Cervantes

This was the first leg of our Western Australia trip. To get an idea of the size of WA, let Perth, our travel hub in Western Australia, be Phoenix, Arizona. Our trip was the equivalent in distance to driving from Phoenix, Arizona to Salt Lake City, Utah and back for the first leg, flying from Phoenix over Utah and Wyoming to Missoula, Montana and then driving to the Black Hills of South Dakota and back for the second leg, and finally flying back to Phoenix, Arizona and driving across New Mexico to Big Bend National Park in Texas and back, while the entire time remaining within Western Australia. The place is huge.

We picked a route up the coast next to the Indian Ocean. However, we soon realized that while on the map it shows the road running up the coast, the “coastal roads” are still far inland. This is what the view to the coast looks like for most of the drive. We found out later that this area explodes with wildflowers in September, their springtime. That would be something to see.

Our first stop was the town of Cervantes, a small fishing village of less than 500 folks. The town was named for a ship that wrecked nearby, but the town also knows their literature, as can be seen by the wind vane as you enter the village. I thought the metal cutouts of Picasso’s Don Quixote and Sancho Panza might be a good future project.

We stopped here to explore Nambung National Park. After picking up a 30-day Western Australia parks pass we went to check out The Pinnacles.

The colors there were striking. The ground is the color and consistency of corn meal, and the pinnacles vary in size from 1 foot to about 10 feet tall. They are the fossilized remains of palm tree root bundles from the forest that once existed here millions of years ago above this eroded ground.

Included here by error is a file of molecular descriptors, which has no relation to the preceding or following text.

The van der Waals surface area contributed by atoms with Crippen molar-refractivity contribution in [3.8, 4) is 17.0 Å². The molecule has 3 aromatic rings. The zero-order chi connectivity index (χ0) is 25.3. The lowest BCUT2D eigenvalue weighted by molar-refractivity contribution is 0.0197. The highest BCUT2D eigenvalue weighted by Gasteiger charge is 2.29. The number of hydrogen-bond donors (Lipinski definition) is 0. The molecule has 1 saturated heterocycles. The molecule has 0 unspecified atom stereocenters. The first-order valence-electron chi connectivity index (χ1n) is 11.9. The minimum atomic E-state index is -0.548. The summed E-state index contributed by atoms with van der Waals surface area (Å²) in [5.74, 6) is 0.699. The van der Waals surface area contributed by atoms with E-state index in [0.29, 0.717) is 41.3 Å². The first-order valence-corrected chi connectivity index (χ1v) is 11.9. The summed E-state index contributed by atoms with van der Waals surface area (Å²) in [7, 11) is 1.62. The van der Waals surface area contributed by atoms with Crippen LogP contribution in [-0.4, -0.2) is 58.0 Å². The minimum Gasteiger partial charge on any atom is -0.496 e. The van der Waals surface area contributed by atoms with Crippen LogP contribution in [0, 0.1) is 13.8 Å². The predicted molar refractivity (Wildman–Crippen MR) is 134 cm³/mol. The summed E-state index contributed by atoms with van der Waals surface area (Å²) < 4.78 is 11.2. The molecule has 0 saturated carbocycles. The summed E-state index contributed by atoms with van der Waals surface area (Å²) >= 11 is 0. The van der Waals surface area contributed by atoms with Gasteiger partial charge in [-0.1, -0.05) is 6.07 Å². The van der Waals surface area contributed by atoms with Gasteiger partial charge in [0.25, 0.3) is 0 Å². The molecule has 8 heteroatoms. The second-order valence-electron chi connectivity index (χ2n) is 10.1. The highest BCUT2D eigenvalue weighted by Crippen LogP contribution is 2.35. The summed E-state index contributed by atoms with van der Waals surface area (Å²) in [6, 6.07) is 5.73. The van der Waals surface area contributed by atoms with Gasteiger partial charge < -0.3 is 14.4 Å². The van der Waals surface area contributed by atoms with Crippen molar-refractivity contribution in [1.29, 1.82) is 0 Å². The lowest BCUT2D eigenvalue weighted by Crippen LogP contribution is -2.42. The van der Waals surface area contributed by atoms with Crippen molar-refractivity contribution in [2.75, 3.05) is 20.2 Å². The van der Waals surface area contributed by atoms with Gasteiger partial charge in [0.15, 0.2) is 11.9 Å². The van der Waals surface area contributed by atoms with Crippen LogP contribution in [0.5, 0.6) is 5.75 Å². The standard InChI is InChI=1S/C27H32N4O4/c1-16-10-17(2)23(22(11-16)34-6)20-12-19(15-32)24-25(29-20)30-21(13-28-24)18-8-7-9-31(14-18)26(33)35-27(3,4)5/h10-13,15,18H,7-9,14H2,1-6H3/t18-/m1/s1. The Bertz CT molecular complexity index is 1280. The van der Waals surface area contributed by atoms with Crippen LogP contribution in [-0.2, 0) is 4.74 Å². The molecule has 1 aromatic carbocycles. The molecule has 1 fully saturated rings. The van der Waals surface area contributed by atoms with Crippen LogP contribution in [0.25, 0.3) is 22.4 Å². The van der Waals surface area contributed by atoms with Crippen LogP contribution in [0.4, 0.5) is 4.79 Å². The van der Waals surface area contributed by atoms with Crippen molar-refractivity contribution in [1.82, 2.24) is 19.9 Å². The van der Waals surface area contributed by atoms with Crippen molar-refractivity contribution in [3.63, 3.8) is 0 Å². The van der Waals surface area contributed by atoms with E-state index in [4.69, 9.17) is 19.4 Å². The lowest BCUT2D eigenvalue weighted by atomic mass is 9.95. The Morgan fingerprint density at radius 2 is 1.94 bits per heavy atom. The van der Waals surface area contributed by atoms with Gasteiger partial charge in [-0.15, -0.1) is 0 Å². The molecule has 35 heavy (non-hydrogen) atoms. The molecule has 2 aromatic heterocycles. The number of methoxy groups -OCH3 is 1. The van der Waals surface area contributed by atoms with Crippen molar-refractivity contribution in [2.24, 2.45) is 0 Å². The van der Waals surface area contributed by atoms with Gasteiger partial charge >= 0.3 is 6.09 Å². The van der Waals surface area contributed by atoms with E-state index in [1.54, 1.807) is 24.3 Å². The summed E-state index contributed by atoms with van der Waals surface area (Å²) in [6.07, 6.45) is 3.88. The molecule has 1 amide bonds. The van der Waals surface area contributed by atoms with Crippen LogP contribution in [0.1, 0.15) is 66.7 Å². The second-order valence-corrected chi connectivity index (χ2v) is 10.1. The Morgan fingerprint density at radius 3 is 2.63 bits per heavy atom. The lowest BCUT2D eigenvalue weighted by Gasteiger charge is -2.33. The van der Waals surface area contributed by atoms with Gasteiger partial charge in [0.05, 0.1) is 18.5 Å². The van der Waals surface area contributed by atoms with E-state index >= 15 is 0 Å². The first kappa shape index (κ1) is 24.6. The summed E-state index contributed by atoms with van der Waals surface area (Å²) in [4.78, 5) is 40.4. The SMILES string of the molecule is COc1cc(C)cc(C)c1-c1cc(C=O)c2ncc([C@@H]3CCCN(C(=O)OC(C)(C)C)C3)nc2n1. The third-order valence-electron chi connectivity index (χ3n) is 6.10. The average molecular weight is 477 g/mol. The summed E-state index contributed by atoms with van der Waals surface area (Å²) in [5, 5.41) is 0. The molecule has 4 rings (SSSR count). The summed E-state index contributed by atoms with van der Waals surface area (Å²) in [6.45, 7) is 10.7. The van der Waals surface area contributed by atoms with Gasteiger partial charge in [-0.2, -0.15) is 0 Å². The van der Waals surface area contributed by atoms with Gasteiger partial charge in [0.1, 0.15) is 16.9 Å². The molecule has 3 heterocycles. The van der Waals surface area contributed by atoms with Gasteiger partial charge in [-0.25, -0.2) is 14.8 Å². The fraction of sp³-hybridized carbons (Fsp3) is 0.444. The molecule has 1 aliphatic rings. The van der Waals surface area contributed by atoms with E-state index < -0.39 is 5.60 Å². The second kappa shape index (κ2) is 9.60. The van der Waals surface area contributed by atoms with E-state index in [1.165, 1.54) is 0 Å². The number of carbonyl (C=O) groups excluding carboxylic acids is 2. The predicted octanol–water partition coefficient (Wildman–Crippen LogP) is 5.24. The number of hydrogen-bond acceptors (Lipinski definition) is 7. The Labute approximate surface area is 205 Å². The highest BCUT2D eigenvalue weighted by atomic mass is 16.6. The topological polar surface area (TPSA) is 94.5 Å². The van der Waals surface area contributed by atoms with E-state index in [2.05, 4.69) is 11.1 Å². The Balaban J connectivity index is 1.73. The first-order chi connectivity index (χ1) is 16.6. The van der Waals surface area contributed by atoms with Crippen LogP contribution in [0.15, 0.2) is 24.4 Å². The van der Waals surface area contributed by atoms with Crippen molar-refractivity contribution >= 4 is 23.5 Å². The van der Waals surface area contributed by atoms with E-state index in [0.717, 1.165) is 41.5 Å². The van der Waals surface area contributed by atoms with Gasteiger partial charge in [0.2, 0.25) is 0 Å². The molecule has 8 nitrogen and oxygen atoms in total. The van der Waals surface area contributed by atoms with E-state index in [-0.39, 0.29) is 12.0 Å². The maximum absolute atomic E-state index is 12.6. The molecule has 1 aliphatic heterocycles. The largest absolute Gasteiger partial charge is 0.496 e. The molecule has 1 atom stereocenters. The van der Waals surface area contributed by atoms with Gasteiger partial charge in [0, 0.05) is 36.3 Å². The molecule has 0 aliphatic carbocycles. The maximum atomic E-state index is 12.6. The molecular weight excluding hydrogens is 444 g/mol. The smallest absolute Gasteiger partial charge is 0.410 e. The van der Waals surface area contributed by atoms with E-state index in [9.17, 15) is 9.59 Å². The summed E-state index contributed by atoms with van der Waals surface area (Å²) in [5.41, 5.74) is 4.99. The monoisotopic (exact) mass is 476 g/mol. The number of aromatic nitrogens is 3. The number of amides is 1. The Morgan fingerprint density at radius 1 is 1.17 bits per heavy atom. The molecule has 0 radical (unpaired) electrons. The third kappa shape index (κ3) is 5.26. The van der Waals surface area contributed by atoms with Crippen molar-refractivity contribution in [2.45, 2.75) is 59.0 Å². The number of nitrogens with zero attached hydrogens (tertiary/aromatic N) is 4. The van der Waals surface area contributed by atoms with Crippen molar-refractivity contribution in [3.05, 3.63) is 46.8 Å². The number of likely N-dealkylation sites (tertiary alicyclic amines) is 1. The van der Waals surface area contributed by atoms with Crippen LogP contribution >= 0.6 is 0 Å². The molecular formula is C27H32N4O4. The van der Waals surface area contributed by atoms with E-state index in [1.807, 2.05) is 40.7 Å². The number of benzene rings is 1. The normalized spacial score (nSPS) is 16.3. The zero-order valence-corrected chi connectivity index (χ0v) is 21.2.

There was both a walking and driving path through this large forest from the past. We did both.

We had a 4-wheel drive for this leg of the trip, a new diesel Ford Ranger. It had an integrated dash GPS that spoke to us in a nice Australian accent and kept us from getting too lost. Pam also reminded me to stay left as we entered and exited the highways.

It’s always fun to hike in sandy areas and see the tracks that the local wildlife leaves, from small lizards to dingoes, the wild dog that inhabits Australia. We came across a track with large feet and a center groove. At first, we were thinking a goanna or other larger lizard, but then realized it was a just a slow moving, grazing kangaroo track. Very cool.

The sky and ground colors made this entire place just amazing.

We didn’t expect to see any new birds here, but Pam spotted these two Galahs in the bush.

Even in bright light the fossilized rock color made the area truly unique.

Looking from the Pinnacles towards the sea you could see the white sand of the beach on the horizon to the upper right.

We drove to the beach next. The sign at the boundary of the National Park was along the road. “National Parks” in Western Australia are more like our national monuments; unique lands set aside to enjoy, but with little to no development or staff overseeing the place. Most of the locals have high gain CB antennas mounted to their vehicles due to the lack of phone signal and the remoteness of the area. Since Pam and I travel in areas outside of phone coverage alot this didn’t bother us, but you knew if you broke down it may be a long, long wait for another person to appear.

There were many roads that ran to the coast and each were equally beautiful.

The Indian Ocean was still showing signs of the weather that was off the coast, but the beaches were all pristine.

We had dinner at the local tavern one night and tried the local catch, rock lobsters. These lobsters are like the spiny lobsters found off the Pacific coast of the US. The taste was wonderfully sweet.

We waved goodbye to Don Quixote and Sancho Panza and continued north.

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